Exterior of Pizza Nova location at 3704 W 26th Street in the Little Village neighborhood. Credit: Jesus J Montero

On Thursday, May 30, workers from the South Side pizza chain, Pizza Nova, held a press conference on 26th Street in Little Village to express grievances and workplace injustice alongside worker rights’ organization, Arise-Chicago. Workers demanded the company reinstate three employees who they claim were illegally fired for organizing in 2023.

“We are asking for justice for us as workers and as human beings,” said Martha Rodriguez, in Spanish, at the event. Rodriguez has been a delivery driver for the pizzeria since August of 2020, and was one of the three workers speaking out after being unlawfully terminated for organizing. 

Employees at Pizza Nova began organizing in October citing workplace bullying, wage and hour violations, and lack of safety due to robberies at the location. 

Workers claim the company retaliated against them in an attempt to discourage organizing by requiring workers to sign a new code of conduct and increasing their workload. Despite this, the workers continued organizing and sought support from Arise in early 2024. Since then, workers have submitted multiple collective letters requesting a meeting with management. They still have not received any response.

The National Labor Relations Board is currently investigating two separate complaints for using intimidation tactics against employees at Pizza Nova such as threatening workers and surveilling employees to stop them from organizing. 

The restaurant chain is also being investigated by the city’s Office of Labor Standards, which did not respond to a request for comment from South Side Weekly by press time. 

Rodriguez said that delivery drivers at the chain are required to use their own vehicles but are not properly insured under Pizza Nova. Rodriguez was involved in a car accident while on the job and was not compensated for damages to her vehicle that resulted in a total loss. Workers have written letters and tried to contact owners Tony Parente and Hector Coronado but have yet to receive a response. 

“We believe that when workers win, we all win,” Arise workplace justice campaigns organizer Jose Uribe said. “When workers at Pizza Nova approached us saying that they were being subjected to these deplorable working conditions, that they were being robbed of their hard earned wages, and that they were being threatened and intimidated in the effort of stopping them from fighting for workplace improvements. We had to step in.”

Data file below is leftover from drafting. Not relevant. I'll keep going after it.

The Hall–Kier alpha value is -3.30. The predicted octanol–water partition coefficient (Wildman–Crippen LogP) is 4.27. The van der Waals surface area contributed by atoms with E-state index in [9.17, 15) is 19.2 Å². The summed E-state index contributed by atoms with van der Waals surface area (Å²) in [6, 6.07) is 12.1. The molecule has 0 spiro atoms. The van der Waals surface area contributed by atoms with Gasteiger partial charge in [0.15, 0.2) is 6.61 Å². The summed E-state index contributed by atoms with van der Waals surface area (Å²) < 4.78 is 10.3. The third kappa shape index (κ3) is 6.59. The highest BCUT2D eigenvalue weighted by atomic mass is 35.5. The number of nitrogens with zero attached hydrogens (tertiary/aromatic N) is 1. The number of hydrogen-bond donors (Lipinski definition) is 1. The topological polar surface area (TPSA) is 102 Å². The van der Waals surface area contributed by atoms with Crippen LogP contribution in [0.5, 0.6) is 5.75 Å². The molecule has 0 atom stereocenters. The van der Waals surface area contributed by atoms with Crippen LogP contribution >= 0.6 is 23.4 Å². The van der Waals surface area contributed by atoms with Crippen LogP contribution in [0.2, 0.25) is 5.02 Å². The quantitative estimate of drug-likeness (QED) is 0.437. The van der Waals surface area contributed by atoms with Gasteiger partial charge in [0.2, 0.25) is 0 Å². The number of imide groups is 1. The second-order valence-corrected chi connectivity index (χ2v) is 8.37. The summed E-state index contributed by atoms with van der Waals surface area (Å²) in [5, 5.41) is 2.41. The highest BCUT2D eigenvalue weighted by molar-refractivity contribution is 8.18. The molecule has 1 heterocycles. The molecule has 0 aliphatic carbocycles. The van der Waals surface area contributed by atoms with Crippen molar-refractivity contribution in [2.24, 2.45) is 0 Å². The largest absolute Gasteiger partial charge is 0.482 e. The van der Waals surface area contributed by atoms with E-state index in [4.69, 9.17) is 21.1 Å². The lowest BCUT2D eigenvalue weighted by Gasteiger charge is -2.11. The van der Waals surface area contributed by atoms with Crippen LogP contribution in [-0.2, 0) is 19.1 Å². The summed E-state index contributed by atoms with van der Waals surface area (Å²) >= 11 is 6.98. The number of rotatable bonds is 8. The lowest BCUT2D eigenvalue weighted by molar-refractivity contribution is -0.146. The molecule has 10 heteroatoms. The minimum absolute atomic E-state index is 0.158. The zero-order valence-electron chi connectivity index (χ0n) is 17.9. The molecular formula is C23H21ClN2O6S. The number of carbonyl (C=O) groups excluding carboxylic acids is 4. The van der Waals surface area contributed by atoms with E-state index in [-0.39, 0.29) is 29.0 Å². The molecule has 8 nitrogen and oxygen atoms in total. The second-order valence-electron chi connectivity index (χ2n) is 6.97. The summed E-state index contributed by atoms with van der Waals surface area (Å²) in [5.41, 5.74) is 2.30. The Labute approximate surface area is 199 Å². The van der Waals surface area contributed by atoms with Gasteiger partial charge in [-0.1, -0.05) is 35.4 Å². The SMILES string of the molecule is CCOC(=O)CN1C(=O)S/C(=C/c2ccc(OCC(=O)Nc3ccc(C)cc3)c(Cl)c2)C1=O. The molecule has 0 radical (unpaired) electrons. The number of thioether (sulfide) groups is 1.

Pizza Nova currently has five locations across the South Side in Pilsen, Little Village, Canaryville, West Elsdon, and Ashburn—neighborhoods that are largely made up of people of color. Their employees are a reflection of the community they serve. 

“It sends the message that the only way to get ahead is by exploiting your community and exploiting your people,” Uribe said. 

Among the employees speaking out was Laurencio Romero who began working at Pizza Nova in 1999 and was let go this past March. 

“They abused the worker, they abused me,” Laurencio Romero said in Spanish while choking back tears. 

In similar fashion to Rodriguez, Romero was let go after an accident while completing delivery orders. He detailed years of abuse that included being made to perform duties outside his role. 

His wife, who was never employed by the company, was asked by management to accompany Romero on his delivery route for added safety. On several occasions, Romero’s wife was also tasked with errands to run for the pizzeria without ever receiving compensation. 

Pizza Nova previously faced a lawsuit in 2003. Four former employees filed against Pizza Nova alleging “that they were paid less than minimum wage and that they were not properly compensated for working overtime in excess of forty hours per week.” The motion was ultimately denied because the former employees were not able to produce adequate evidence to back their claims. 

Overall, workers are asking that the company provide all employees with information about their rights surrounding paid sick leave, allowing workers a day off according to the Illinois One Day Rest in Seven Act, giving lunch breaks at reasonable times, providing proper training and ending accusations of theft without evidence. 

Delivery workers are demanding that transactions be completed via credit card after dark, ending deliveries to high crime areas after dark, reimbursements for using personal 

automobiles and cell phones, and for a reliable time keeping system.

For kitchen staff, workers are asking for proper equipment and training in hygiene practices. 

Pizza Nova did not respond to a request for comment from the Weekly.

For now, the three employees and Arise will continue to organize and try to not only be reinstated to their former jobs, but to obtain better working conditions for all at Pizza Nova.

The event concluded with a call and response. 

“What do we want?”




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Jocelyn Martinez-Rosales is a Mexican American journalist from Belmont Cragin and the Weekly’s music editor.

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